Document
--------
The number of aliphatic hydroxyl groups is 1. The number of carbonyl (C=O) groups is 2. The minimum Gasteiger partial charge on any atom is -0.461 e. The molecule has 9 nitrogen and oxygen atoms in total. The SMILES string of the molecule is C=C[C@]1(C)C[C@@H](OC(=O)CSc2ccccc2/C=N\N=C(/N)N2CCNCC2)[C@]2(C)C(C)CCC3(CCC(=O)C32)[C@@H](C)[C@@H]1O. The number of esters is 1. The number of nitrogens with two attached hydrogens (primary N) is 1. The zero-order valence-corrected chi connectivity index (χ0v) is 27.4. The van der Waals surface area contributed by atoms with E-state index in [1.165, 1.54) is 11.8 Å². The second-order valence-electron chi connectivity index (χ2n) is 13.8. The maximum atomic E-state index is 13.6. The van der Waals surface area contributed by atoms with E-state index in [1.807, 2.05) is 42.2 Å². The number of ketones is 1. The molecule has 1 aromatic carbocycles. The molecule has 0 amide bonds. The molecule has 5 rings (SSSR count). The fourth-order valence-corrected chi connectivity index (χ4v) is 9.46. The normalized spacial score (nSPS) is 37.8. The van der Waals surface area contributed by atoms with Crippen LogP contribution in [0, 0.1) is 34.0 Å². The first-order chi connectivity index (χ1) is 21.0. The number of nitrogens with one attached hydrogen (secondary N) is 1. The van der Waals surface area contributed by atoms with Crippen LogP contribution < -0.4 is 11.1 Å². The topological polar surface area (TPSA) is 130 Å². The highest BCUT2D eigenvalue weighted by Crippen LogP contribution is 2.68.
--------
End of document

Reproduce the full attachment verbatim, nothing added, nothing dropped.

The number of aliphatic hydroxyl groups is 1. The number of carbonyl (C=O) groups is 2. The minimum Gasteiger partial charge on any atom is -0.461 e. The molecule has 9 nitrogen and oxygen atoms in total. The SMILES string of the molecule is C=C[C@]1(C)C[C@@H](OC(=O)CSc2ccccc2/C=N\N=C(/N)N2CCNCC2)[C@]2(C)C(C)CCC3(CCC(=O)C32)[C@@H](C)[C@@H]1O. The number of esters is 1. The number of nitrogens with two attached hydrogens (primary N) is 1. The zero-order valence-corrected chi connectivity index (χ0v) is 27.4. The van der Waals surface area contributed by atoms with E-state index in [1.165, 1.54) is 11.8 Å². The second-order valence-electron chi connectivity index (χ2n) is 13.8. The maximum atomic E-state index is 13.6. The van der Waals surface area contributed by atoms with E-state index in [1.807, 2.05) is 42.2 Å². The number of ketones is 1. The molecule has 1 aromatic carbocycles. The molecule has 0 amide bonds. The molecule has 5 rings (SSSR count). The fourth-order valence-corrected chi connectivity index (χ4v) is 9.46. The normalized spacial score (nSPS) is 37.8. The van der Waals surface area contributed by atoms with Crippen LogP contribution in [0, 0.1) is 34.0 Å². The first-order chi connectivity index (χ1) is 21.0. The number of nitrogens with one attached hydrogen (secondary N) is 1. The van der Waals surface area contributed by atoms with Crippen LogP contribution < -0.4 is 11.1 Å². The topological polar surface area (TPSA) is 130 Å². The highest BCUT2D eigenvalue weighted by Crippen LogP contribution is 2.68.